I enjoyed reading this article. The Guardian have been pretty active over the last few years with the growth of social enterprise, so it’s little surprise to see that articles like this have found a home with them. I strongly agree with that David Floyd says about the ‘cult’ of the social entrepreneur (and it being potentially harmful), although the article loses its way a bit towards the end and unfortunately doesn’t explore the suggestions that different personalities and characters are required to initiate and sustain social change.

My agreement with what the author says about the concept of the ‘heroic social entrepreneur’ partly stems from the fact that I myself got caught up in the hype of it, and have only recently started to gain perspective.

For me, and I think many others who go down this route, the interest stems from how you could have a positive social impact on a bigger scale. I had already learned how to do so on a local community level, but spreading this wider required a different set of tools. I was already aware of the charity model, but had seen how poor organisational skills and sustainability thinking had led many of these to spend a great deal of time chasing up funding to survive, rather than having impact.

And so the term ‘social enterprise’ kept cropping up everywhere – the idea of an organisation with a social mission that if well-run is as efficient and effective as a successful corporate business. And guess what, there were plenty of organisations out there proving that this works. “Well”, I thought, “that sound ruddy marvelous!” (exact thought process may have sounded less like a 1930s Briton).

So If I’m going to set up one of these ‘social enterprise’-y things, what does that make me exactly? This wasn’t really a career path I had read about in school. And then I began to encounter the term ‘social entrepreneur’. This did not mean entrepreneurs who happen to be sociable people, but rather people building/running organisations with a social mission. There were evidently a lot of these people about, and there also seemed to be a lot of hype around them.

At times it’s presented as though these people hold the key to solving all the world’s problems. Sadly, the hype goes to the head of some of those people doing great things in the world. An easy thing to happen. I’ve not yet grown comfortable with the way that some people will lavish praise upon you when you tell them you’re setting up a not-for-profit (any tips?). And yet most of us who choose this route do so because we find it incredibly rewarding and are passionate about our work.

What turns me off is the way some ‘social entrepreneurs’ see being a social entrepreneur as an end itself. I’ve been guilty of this too at times. But it’s not; it’s a set of tools and mindset that enables you to create change, and that change is the bottom line. For some people that change is in isolated communities, for others it’s in poverty-stricken areas, for someone else it’s about youth development. For me it’s about student mental health. I chose ‘social entrepreneurship’ because it stood out to me as the best path through which I could really impact that area. It’s been very refreshing to regain perspective on that.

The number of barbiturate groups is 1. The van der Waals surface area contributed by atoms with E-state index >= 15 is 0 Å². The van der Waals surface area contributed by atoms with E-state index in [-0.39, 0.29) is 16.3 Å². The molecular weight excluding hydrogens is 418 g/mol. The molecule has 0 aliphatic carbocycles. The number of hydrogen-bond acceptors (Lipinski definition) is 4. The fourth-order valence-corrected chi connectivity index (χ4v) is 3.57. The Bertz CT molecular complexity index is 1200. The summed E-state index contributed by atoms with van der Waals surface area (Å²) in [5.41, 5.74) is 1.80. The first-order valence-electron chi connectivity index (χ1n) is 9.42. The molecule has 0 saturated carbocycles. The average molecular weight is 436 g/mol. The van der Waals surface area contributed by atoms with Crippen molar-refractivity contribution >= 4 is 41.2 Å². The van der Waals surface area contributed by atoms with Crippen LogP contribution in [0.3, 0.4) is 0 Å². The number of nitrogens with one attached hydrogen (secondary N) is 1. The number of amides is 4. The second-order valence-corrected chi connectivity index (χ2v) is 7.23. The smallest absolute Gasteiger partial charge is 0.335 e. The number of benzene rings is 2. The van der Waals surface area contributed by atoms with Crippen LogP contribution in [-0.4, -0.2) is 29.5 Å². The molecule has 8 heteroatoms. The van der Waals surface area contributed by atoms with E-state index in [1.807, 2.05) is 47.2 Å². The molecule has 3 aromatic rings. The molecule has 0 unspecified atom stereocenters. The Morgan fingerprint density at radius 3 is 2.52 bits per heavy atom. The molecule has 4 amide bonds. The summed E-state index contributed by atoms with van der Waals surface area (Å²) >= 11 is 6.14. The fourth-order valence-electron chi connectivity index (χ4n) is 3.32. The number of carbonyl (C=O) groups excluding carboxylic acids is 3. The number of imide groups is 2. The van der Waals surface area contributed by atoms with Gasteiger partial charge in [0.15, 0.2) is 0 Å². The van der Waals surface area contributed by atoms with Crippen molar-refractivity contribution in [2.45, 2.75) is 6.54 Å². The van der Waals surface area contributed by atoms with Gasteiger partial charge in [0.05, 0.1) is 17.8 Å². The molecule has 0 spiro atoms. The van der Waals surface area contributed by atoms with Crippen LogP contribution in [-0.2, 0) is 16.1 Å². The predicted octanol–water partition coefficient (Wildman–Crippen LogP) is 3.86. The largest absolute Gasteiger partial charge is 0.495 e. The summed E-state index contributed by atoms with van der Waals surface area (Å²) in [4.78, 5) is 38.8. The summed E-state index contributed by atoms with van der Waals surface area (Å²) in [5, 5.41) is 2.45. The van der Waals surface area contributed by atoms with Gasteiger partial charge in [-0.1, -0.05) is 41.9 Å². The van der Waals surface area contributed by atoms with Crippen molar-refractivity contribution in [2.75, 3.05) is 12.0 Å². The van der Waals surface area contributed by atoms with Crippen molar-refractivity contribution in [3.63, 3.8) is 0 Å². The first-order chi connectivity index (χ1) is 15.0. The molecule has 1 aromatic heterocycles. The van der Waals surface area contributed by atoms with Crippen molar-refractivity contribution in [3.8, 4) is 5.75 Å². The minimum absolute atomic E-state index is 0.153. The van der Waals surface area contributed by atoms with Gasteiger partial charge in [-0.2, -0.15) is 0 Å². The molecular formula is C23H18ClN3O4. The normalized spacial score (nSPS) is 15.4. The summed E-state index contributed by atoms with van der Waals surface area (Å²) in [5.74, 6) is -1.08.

To go back to the first paragraph, creating and sustaining change does require a range of characters. The social entrepreneur plays a key role, especially in providing the initial drive to get an organisation off the ground. But there are other pieces of the puzzle – one person can’t do and know everything. A good accountant, an investor, advisors, techy…The development of an organisation requires the talents and efforts of a whole team, and the acclaim should be shared out equally – not just centred around one person.

What I’m also learning is that building and maintaining require quite different characters and skillsets. Some people are more suited to the former, others the latter. The visionary can help provide the initial spark to give a new project life, but may not be suited to running its day to day operations once things have calmed down.

I’ll round off by saying that I believe anybody can create change. I’ve seen hundreds of student volunteers amaze themselves by having an impact upon the mental health and wellbeing of their fellow students. Motivation and attitude are most important, you can pick up the skills as you go along.

It doesn’t matter whether you’re a social entrepreneur, writer, politician. These are all just enablers. The bottom line is simple: what impact are you having?

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